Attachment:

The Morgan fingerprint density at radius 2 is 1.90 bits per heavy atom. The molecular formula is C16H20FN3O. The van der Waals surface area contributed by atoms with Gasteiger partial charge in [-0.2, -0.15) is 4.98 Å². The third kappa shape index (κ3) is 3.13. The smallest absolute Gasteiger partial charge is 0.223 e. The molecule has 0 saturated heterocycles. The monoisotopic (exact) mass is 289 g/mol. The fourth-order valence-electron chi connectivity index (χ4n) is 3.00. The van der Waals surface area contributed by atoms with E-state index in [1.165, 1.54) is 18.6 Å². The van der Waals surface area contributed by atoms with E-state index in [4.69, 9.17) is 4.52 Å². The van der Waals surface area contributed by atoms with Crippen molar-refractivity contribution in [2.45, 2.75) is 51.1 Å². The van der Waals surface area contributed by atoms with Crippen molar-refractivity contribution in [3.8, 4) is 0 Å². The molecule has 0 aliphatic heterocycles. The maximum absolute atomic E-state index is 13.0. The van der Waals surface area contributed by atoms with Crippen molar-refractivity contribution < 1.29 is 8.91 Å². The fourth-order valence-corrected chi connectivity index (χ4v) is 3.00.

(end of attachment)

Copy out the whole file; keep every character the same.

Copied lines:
The Morgan fingerprint density at radius 2 is 1.90 bits per heavy atom. The molecular formula is C16H20FN3O. The van der Waals surface area contributed by atoms with Gasteiger partial charge in [-0.2, -0.15) is 4.98 Å². The third kappa shape index (κ3) is 3.13. The smallest absolute Gasteiger partial charge is 0.223 e. The molecule has 0 saturated heterocycles. The monoisotopic (exact) mass is 289 g/mol. The fourth-order valence-electron chi connectivity index (χ4n) is 3.00. The van der Waals surface area contributed by atoms with E-state index in [1.165, 1.54) is 18.6 Å². The van der Waals surface area contributed by atoms with E-state index in [4.69, 9.17) is 4.52 Å². The van der Waals surface area contributed by atoms with Crippen molar-refractivity contribution in [2.45, 2.75) is 51.1 Å². The van der Waals surface area contributed by atoms with Crippen molar-refractivity contribution in [3.8, 4) is 0 Å². The molecule has 0 aliphatic heterocycles. The maximum absolute atomic E-state index is 13.0. The van der Waals surface area contributed by atoms with Crippen molar-refractivity contribution < 1.29 is 8.91 Å². The fourth-order valence-corrected chi connectivity index (χ4v) is 3.00.